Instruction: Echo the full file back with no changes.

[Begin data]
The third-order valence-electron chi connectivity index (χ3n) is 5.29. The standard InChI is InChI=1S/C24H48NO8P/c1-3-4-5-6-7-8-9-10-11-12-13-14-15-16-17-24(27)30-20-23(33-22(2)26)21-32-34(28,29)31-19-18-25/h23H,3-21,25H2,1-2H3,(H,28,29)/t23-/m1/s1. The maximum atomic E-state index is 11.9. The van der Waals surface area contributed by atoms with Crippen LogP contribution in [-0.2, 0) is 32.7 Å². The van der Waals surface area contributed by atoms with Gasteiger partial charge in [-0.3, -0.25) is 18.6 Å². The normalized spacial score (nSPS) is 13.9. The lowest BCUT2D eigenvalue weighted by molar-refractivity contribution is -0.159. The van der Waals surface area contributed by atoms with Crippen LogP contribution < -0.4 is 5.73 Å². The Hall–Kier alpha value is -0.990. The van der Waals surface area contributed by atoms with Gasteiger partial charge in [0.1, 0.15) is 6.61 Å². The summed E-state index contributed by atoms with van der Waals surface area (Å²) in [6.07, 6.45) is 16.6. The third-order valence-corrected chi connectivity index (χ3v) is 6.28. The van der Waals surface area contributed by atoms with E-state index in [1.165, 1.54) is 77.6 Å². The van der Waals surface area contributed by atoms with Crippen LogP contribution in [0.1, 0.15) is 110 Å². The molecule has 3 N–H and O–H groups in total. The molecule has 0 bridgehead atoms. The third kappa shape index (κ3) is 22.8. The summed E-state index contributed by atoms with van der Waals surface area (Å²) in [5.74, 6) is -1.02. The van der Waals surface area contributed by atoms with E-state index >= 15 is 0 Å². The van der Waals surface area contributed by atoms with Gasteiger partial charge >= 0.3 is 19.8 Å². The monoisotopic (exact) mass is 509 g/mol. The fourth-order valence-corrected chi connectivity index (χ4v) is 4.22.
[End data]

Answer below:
The third-order valence-electron chi connectivity index (χ3n) is 5.29. The standard InChI is InChI=1S/C24H48NO8P/c1-3-4-5-6-7-8-9-10-11-12-13-14-15-16-17-24(27)30-20-23(33-22(2)26)21-32-34(28,29)31-19-18-25/h23H,3-21,25H2,1-2H3,(H,28,29)/t23-/m1/s1. The maximum atomic E-state index is 11.9. The van der Waals surface area contributed by atoms with Crippen LogP contribution in [-0.2, 0) is 32.7 Å². The van der Waals surface area contributed by atoms with Gasteiger partial charge in [-0.3, -0.25) is 18.6 Å². The normalized spacial score (nSPS) is 13.9. The lowest BCUT2D eigenvalue weighted by molar-refractivity contribution is -0.159. The van der Waals surface area contributed by atoms with Crippen LogP contribution < -0.4 is 5.73 Å². The Hall–Kier alpha value is -0.990. The van der Waals surface area contributed by atoms with Gasteiger partial charge in [0.1, 0.15) is 6.61 Å². The summed E-state index contributed by atoms with van der Waals surface area (Å²) in [6.07, 6.45) is 16.6. The third-order valence-corrected chi connectivity index (χ3v) is 6.28. The van der Waals surface area contributed by atoms with E-state index in [1.165, 1.54) is 77.6 Å². The van der Waals surface area contributed by atoms with Crippen LogP contribution in [0.1, 0.15) is 110 Å². The molecule has 3 N–H and O–H groups in total. The molecule has 0 bridgehead atoms. The third kappa shape index (κ3) is 22.8. The summed E-state index contributed by atoms with van der Waals surface area (Å²) in [5.74, 6) is -1.02. The van der Waals surface area contributed by atoms with E-state index >= 15 is 0 Å². The van der Waals surface area contributed by atoms with Gasteiger partial charge >= 0.3 is 19.8 Å². The monoisotopic (exact) mass is 509 g/mol. The fourth-order valence-corrected chi connectivity index (χ4v) is 4.22.